Pop­u­lar­ity of Ivy as a fes­tive dec­o­ra­tion con­tin­ues to thrive

Bray People - - LIFESTYLE - JIM HUR­LEY’S

IVY and Holly are wild plants that are pop­u­larly used in Christ­mas dec­o­ra­tions. Un­like many other leaves, they are ever­green and since they stay green all win­ter, dur­ing the short and of­ten dark and dreary days of mid-win­ter, they are sym­bols of the prom­ise of the green growth that we look for­ward to see­ing burst forth in spring­time.

Ivy is an At­lantic species and it grows par­tic­u­larly well in our moist Ir­ish cli­mate. As way­side trees stand bare at this time of year ever­green Ivy be­comes very ob­vi­ous. And the more ob­vi­ous it be­comes the more likely it is to prompt some­one to rekin­dle the age-old de­bate about Ivy stran­gling trees.

For years de­bate has raged back and forth about Ivy on trees. At the out­set it must be said that Ivy on trees is en­tirely nat­u­ral. Ivy evolved as a climber us­ing trees for support. Ivy climbed trees in Ire­land for thou­sands of years be­fore man ar­rived to de­bate the is­sue.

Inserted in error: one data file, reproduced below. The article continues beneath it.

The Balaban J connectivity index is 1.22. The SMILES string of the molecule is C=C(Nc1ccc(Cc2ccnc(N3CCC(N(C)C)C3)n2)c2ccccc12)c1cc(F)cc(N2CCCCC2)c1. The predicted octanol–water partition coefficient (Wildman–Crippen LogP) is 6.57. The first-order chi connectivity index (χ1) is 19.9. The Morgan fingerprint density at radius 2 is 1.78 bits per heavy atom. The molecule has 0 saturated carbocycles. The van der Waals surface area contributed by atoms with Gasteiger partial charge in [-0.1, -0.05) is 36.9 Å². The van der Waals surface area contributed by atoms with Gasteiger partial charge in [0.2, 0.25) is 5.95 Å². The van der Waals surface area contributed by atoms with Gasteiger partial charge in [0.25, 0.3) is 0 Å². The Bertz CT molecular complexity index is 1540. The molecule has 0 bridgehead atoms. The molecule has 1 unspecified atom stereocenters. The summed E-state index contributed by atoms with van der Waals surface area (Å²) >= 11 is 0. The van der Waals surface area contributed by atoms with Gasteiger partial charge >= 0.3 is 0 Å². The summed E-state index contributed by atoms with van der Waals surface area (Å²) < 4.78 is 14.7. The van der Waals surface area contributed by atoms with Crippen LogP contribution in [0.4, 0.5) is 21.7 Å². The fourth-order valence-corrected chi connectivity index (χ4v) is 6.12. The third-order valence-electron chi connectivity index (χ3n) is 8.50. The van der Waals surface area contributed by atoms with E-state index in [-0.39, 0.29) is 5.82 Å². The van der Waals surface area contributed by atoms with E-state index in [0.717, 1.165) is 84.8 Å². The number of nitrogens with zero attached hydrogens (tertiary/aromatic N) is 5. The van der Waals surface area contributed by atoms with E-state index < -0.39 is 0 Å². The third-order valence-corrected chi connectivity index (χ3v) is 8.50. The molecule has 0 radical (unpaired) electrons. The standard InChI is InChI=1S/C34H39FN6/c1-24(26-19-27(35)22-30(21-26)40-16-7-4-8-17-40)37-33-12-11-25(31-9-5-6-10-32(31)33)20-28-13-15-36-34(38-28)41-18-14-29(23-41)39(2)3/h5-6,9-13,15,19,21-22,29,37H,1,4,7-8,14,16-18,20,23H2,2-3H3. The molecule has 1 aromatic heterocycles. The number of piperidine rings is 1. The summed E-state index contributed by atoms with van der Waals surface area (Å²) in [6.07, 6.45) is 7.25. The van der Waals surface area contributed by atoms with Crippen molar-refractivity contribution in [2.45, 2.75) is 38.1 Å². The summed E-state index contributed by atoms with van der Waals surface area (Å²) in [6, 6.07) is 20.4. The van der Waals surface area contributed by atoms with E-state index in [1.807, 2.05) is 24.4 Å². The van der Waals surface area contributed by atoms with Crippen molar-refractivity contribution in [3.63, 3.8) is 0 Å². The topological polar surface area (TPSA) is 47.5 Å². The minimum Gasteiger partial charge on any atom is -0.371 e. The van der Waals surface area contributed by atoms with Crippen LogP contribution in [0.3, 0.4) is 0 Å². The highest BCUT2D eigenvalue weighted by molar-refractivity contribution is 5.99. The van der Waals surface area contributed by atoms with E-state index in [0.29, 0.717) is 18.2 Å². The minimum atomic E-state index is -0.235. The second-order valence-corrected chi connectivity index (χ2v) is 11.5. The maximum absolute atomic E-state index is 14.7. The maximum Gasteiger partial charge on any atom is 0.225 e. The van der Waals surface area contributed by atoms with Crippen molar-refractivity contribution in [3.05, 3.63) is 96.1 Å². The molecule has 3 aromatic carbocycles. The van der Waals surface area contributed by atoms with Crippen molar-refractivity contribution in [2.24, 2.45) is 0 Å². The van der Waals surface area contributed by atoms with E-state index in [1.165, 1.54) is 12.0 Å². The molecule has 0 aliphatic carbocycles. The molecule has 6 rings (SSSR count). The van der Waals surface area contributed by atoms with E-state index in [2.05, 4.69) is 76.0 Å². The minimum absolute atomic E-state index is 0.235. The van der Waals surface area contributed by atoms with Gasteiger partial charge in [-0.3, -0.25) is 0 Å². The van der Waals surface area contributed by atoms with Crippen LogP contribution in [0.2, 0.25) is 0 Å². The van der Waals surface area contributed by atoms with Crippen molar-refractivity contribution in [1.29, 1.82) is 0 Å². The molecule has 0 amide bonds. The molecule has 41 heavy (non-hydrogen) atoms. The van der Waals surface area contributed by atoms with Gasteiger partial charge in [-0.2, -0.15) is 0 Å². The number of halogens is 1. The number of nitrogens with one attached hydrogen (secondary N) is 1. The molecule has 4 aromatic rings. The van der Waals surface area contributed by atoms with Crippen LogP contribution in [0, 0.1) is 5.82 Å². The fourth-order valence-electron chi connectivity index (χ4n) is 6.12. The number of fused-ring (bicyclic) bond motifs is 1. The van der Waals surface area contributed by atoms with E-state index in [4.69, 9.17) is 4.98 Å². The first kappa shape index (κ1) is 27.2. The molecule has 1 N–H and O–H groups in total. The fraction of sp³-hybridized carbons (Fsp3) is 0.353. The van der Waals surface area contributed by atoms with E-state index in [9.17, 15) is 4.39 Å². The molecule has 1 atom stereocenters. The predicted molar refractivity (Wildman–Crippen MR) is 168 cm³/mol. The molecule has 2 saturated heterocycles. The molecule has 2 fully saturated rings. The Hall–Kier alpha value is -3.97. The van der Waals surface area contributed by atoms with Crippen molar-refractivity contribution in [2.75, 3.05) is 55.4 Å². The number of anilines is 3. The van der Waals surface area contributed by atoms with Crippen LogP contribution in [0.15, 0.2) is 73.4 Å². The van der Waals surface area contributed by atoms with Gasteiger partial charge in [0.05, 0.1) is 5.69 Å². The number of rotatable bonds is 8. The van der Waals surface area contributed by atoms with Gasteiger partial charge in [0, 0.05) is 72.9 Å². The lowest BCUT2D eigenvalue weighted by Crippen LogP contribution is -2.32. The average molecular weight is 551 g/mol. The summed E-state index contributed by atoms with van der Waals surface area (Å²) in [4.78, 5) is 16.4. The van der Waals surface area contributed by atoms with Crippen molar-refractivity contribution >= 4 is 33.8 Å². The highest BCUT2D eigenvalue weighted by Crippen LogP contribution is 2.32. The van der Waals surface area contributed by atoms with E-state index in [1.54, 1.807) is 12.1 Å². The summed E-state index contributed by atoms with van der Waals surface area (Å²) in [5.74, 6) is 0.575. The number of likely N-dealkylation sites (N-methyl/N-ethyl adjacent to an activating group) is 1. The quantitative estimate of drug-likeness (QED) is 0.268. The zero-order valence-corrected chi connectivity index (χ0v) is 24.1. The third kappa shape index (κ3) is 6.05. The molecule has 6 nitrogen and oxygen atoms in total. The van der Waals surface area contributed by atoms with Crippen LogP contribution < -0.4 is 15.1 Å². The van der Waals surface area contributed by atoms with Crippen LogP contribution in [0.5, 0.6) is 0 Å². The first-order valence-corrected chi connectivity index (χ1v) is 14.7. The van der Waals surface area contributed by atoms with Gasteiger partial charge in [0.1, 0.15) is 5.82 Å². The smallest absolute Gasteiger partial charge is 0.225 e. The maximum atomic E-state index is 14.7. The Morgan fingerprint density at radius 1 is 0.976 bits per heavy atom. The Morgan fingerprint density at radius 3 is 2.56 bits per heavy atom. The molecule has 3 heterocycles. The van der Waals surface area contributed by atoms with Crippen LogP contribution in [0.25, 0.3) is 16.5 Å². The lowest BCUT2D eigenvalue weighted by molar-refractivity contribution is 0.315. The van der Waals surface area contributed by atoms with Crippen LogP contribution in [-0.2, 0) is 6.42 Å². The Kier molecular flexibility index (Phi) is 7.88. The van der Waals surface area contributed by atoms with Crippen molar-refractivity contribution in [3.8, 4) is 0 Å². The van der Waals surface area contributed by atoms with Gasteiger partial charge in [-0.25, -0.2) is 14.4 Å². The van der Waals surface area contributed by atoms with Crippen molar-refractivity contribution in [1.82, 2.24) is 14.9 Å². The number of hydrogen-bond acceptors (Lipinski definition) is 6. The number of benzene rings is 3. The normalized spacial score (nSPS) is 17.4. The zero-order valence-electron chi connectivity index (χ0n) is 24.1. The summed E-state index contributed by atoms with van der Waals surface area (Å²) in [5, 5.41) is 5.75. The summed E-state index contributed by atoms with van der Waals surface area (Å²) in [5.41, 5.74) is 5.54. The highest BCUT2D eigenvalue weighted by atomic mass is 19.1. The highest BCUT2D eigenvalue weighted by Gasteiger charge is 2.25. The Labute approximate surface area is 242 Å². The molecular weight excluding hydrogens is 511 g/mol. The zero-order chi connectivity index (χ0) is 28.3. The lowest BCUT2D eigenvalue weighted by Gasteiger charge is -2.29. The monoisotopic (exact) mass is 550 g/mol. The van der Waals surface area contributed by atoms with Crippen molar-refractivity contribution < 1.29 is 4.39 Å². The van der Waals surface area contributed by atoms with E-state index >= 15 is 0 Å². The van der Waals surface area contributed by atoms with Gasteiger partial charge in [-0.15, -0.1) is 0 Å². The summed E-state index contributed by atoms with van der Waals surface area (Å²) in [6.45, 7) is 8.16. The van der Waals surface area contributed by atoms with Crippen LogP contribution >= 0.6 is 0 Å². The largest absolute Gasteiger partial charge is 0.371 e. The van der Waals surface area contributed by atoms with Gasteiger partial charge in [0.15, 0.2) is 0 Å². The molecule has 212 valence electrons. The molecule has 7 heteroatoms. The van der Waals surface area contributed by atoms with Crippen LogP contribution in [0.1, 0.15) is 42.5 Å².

Ivy is re­mark­able in that it pro­duces tiny roots on its stems to grip onto the sur­faces it climbs. Ivy seedlings sprout in shade on a wood­land floor or in the gloom deep un­der a way­side hedgerow. The leaves need light so their in­stinct is to strug­gle up­wards to­wards the en­ergy-giv­ing Sun us­ing their lit­tle ad­ven­ti­tious roots to cling on as the plant scram­bles and climbs ever up­wards.

It is a common sight to see Ivy that has suc­cess­fully climbed a pier or a pole send­ing un­sup­ported shoots sky­ward in the hope that the wav­ing stems will touch a new sur­face to climb on.

The main pur­pose of Ivy’s ad­ven­ti­tious roots is to cling on to aid climb­ing so the roots do not pen­e­trate a tree trunk to ab­sorb wa­ter, min­er­als or nu­tri­ents. Ivy is not a par­a­site. How­ever, if the roots pen­e­trate a damp crevice on a wall they can and do func­tion as if grow­ing in soil.

While Ivy is en­tirely nat­u­ral on trees, some peo­ple feel it looks bad and re­move it for aes­thetic rea­sons. An old tree bear­ing the weight of a dense growth of Ivy is also more vul­ner­a­ble to be­ing brought down by win­ter gales. But that is also nat­u­ral; it is part of the nat­u­ral cy­cle in wood­land for old trees to top­ple to cre­ate light-filled glades in which saplings can grow.

What­ever about the pros and cons, the pop­u­lar­ity of Ivy as a source of fes­tive dec­o­ra­tion con­tin­ues to thrive.

Does ivy stran­gle trees? It’s an age-old de­bate

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